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Doron Levin: Music industry won a battle, not the war

March 6, 2001

The music industry might believe it scored a big win over Napster in federal courts.

More likely the industry's deep thinkers understand all too well that the game is just about up for record companies like Bertelsman unless they can find quickly a radically different way to collect money than selling compact discs.

Nick Economides, an economics professor at New York University, says the electronic sharing of popular music hasn't begun to hurt record company profits.

But that could certainly change as more and more consumers sign on for broadband Internet services, which allow rapid transfer of digitally encoded music.

Napster's central server provided an easy way to share songs over the Internet, and that made it an easy target for the industry's lawsuit.

There's much to lose

What will happen when the son of Napster comes along and locates its server in Bosnia? Or when server-less Gnutella works out the kinks and offers comparable file-sharing performance? As Economides notes, "The fact that storage is becoming cheaper and cheaper means that someone in China soon might be willing to sell you a device with thousands and thousands of songs on it."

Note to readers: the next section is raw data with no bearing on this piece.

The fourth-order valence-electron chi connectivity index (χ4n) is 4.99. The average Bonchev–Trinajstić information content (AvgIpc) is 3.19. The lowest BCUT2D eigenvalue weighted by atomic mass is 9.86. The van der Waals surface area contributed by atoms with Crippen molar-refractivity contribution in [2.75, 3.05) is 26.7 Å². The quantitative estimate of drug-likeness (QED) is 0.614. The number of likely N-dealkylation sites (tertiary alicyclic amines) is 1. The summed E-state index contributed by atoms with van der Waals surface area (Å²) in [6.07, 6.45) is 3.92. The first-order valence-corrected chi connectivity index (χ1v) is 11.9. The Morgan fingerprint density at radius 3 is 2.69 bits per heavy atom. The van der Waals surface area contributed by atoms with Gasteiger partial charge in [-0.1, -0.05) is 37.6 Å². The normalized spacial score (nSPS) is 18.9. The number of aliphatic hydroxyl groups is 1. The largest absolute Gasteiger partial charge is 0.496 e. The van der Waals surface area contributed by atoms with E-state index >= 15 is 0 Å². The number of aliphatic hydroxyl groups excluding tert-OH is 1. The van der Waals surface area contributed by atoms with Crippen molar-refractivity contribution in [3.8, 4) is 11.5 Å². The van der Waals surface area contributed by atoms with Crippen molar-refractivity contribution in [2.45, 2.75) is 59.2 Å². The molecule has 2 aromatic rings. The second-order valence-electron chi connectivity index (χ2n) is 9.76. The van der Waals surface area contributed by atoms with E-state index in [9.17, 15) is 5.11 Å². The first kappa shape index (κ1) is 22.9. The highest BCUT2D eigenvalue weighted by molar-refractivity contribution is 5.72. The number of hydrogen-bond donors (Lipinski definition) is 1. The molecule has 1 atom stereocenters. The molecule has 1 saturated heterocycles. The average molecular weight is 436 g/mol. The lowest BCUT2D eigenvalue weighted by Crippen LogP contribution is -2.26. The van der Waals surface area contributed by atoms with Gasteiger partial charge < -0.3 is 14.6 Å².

How about your 5,000 favorite songs loaded on a recorder that fits in shirt pocket? Sound far-fetched? It's not.

If record companies find a way to participate in the file-sharing revolution they could protect some of the profit they stand to lose. But if the companies continue to rely on intellectual property laws to protect their franchise, they'll wind up with zilch.

The industry's big woes are yet to come because most of us are only beginning to realize that we don't have to pay $12 or more for a CD. I might spend $4.95 a month for Napster.

That might not provide the recording industry the kind of profit it has become used to over the years. But even the judge in the Napster case pointed out: "There's no such thing as a free lunch, but sometimes lunch is more expensive than it has to be."

Napster announced Friday it will begin blocking copyrighted files, a sign that the file-sharing service at last is bowing to the law. As of Monday, hits by Metallica, a leading litigant, were still available.

Fight far from over

But even if Napster eventually halts distribution of a million or more songs or shuts down altogether, the revolution of digital file sharing is an infant. The next industry to feel the sting of disruptive technology is Hollywood. Pirated movies already are available for free if you know where to look, which means they'll soon be widely and easily available for free.

Don't think in terms of cosmic fairness or unfairness when trying to decide whether you're on the side of the record moguls or the digital barbarians at the gate.

The best-paid recording artists and their producers, arrangers, agents and others have lived like royalty since the invention of the phonograph. Others have not lived so well, including a few who have talent.

Don't worry that some future Barbra Streisand or Placido Domingo won't earn a living commensurate with his or her talent. The great minds of commerce always figure out how to offer something we want more than money.

Contact DORON LEVIN at 313-223-4390 or levin@freepress.com

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